Once ice sheets start to grow they can advance rapidly. The white surface of the snow reflects sunlight and, more importantly, heat from the Sun (see the section "How bright is the Earth?" on pages 113-120). This prevents the land from warming. The next winter, more snow falls and extends the ice-covered area, and low summer temperatures prevent it from melting.
What matters is the cool summer, when the temperature does not rise sufficiently to melt the ice. It makes no difference how cold the winters are.
There is a very controversial theory that on four occasions between 750 million and 580 million years ago the entire Earth was covered by ice. Geologists had known since the 1960s of glacial deposits that were similar to those of the Pleistocene, but Proterozoic in age. These deposits are found on every continent, and it seemed as though there had been a time when there were glaciers at sea level near the equator. In the 1980s, Joe Kirschvink, a scientist at the California Institute of Technology, suggested how this could have happened. He called that frozen world "Snowball Earth."
The geography of the world was different then. A large supercontinent had recently broken apart due to movements of the Earth's crust, so the dry land comprised a number of small continents, where no region was very far from the sea. Rainfall increased over land, and atmospheric carbon dioxide that dissolved in the rain reacted with silicon in the rocks and was washed into the sea. As more and more carbon dioxide was removed from the air in this way its atmospheric concentration fell dramatically. Global temperatures fell due to a reversed greenhouse effect (see the section "Greenhouse gases and the greenhouse effect" on pages 94-104) and large ice packs formed in polar regions. The ice then extended farther south, the white surface reflecting solar radiation and preventing the temperature from rising, until eventually the sea ice reached the equator. Average temperatures over the whole world fell to about -58°F (-50°C) and all of the oceans were frozen to a depth of more than half a mile (800 m).
Once the world was in this condition the climate was highly stable, but beneath the ice the solid Earth remained active. Heat from the interior of the Earth prevented the oceans from freezing completely, and volcanoes continued to erupt, releasing gases, including carbon dioxide. These entered the atmosphere.
The glacial climate was extremely dry. No rain fell, and without rain to dissolve it and bring it down to the surface, the carbon dioxide released by volcanoes gradually accumulated. It continued accumulating for about 10 million years. By that time the concentration reached about 10 percent of the lower atmosphere by volume. This was high enough to trigger a massive greenhouse effect. The atmosphere grew warmer and within a few centuries all the ice had melted.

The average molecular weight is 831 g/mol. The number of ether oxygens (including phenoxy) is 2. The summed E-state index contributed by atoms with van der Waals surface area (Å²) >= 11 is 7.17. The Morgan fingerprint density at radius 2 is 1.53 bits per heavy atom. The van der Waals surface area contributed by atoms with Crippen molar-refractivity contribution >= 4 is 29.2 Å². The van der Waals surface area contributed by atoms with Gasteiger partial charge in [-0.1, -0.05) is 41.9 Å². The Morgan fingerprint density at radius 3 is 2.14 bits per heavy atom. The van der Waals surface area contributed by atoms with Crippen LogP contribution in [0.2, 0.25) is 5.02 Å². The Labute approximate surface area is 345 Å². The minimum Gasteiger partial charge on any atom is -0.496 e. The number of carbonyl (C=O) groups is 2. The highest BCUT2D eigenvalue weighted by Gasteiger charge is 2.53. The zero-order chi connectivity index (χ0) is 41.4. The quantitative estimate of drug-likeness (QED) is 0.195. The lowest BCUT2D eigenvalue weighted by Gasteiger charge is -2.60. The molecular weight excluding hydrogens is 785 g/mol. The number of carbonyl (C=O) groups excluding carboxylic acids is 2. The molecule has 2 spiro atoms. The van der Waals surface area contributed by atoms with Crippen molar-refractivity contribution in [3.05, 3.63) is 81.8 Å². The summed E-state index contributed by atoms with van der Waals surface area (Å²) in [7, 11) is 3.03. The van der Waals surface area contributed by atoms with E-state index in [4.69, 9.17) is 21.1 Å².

While the Earth was covered in ice, its surface reflected solar radiation. Now, with the ice melting, the darker surface absorbed solar radiation—the effect that had contributed to the cooling was strongly reversed. Warming continued and the average temperature rose to more than 120°F (50°C).
The extremely high temperature caused large amounts of water to evaporate. It condensed and produced long and intense rainfall, and the rain washed the carbon dioxide from the air to the surface. George Williams, an Australian geologist at the University of Adelaide, found that all over Australia, and later all over the world, the ancient glacial deposits are covered by a layer of cap dolostones. Dolostone (mainly magnesium carbonate, MgCO3) is a sedimentary rock formed when the calcium in lime-
Will there be more ice ages?
stone (calcium carbonate, CaCO3) is replaced by magnesium. These particular dolostones that cap the glacial deposits appear to have formed from limestone that was precipitated over a very short period.
As the prolonged rain reduced the atmospheric concentration of carbon dioxide, the greenhouse effect diminished. Temperatures fell and gradually the climate stabilized.
The "Snowball Earth" hypothesis remains highly controversial. Other scientists maintain that the cap dolostones can be explained in other ways, and some climatologists have pointed out that if the world were ever to freeze over there is no way it could warm up again. Once ice covered all of the oceans the condition would be irreversible. Nevertheless, the scientists who propose the idea point to many lines of evidence they say support it.
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